Thus I fled, ridiculous hairy creature torn apart by poetry . . . like a two-headed beast, like mixed-up lamb and kid at the tail of a baffled, indifferent ewe.
As a preface to telling the story of his war with the Danes, Grendel recalls the growth and social development of men. In the beginning, nomadic tribes of men roam the forest. Occasionally, two bands of men meet in the woods and battle each other, and when they are finished they crawl back to their separate huts and caves and tell wild stories about what happened. When the bands grow larger, they settle in particular areas and set up large communal halls. The insides of these buildings are beautifully painted and decorated with tapestries and woodcarvings. The humans plant crops and domesticate animals; women stay at the camp to tend to home and field while the men go out each day to hunt. At night, the humans drink and tell stories about what they plan to do to neighboring halls. Each band follows a similar pattern of development, and Grendel watches them all. He is amused by their drunken boasts about conquest, and believes that they are only partially serious.
One night, however, Grendel finds a hall in ruins, burned to the ground and sacked of treasure. Grendel watches a change come over the humans. They enter an age of conflict and warfare. With the advent of war come war songs that glorify battle heroes and military events. Goldworkers, who craft exquisite handles for battle-axes, gain an esteemed place in society. Grendel remembers one such worker with a cool, superior laugh—“Nyeh heh heh.” Confused, Grendel watches as human warfare escalates and battles gain a kind of nauseating repetitiveness. He is safe and secluded in his tree, but he and the humans share a common language. He is somehow related to these creatures who are capable of such pointless waste.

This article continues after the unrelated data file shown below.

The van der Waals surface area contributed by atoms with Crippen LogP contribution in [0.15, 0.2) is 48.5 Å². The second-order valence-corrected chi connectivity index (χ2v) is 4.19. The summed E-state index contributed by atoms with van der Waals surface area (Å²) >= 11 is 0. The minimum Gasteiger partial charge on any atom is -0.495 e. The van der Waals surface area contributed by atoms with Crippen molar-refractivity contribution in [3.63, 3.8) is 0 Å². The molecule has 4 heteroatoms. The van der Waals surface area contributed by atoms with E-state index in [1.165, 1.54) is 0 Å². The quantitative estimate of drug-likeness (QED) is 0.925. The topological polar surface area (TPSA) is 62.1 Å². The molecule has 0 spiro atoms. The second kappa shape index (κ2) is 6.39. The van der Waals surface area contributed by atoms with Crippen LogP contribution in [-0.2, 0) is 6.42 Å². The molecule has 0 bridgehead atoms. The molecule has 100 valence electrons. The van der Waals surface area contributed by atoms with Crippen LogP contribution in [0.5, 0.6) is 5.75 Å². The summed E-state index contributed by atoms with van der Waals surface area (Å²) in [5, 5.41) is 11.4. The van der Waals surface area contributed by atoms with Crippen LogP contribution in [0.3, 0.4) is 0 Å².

Grendel watches as King Hrothgar—the same king whose men attacked him when was hanging in the tree—begins to grow more powerful than other leaders. Hrothgar is a capable strategist who understands the principles of organization. Soon, he has neighboring meadhalls swearing allegiance to him and paying him monetary tributes. Hrothgar and his men begin to build a system of roads, with Hrothgar’s meadhall lying squarely in the middle. The Danes’ military prowess and prestige grows along with their hoard of treasure, which soon overtakes the meadhall and forces the Danes to sleep in the outbuildings. Hrothgar’s influence becomes widespread, and Grendel is filled with a murderous unrest.
One night, Grendel watches as a blind old man and his young assistant gain admittance to Hrothgar’s meadhall. The man is a Shaper, an Anglo-Saxon court bard. To the music of a harp, the Shaper tells the story of Scyld Shefing, an illustrious ancestor of Hrothgar and the founder of the Scylding (Danish) line. The Shaper sings a generously fabricated version of Danish history. When he finishes, the Danes go wild with glee, infected and uplifted by the Shaper’s glorious account of their society and heritage.
Grendel slinks away from the meadhall, strangely affected by the Shaper’s magnificent lies. Although he has himself witnessed the true, savage history of the Danes firsthand, the Shaper’s account has the feeling of truth merely through the power of its artistic technique. Crying and whimpering, Grendel runs to the top of the cliff wall, where he can see the lights of all the human realms. He screams into the wind, and the sound comes rushing back at him. Grendel screams again and then runs back to the mere on all fours.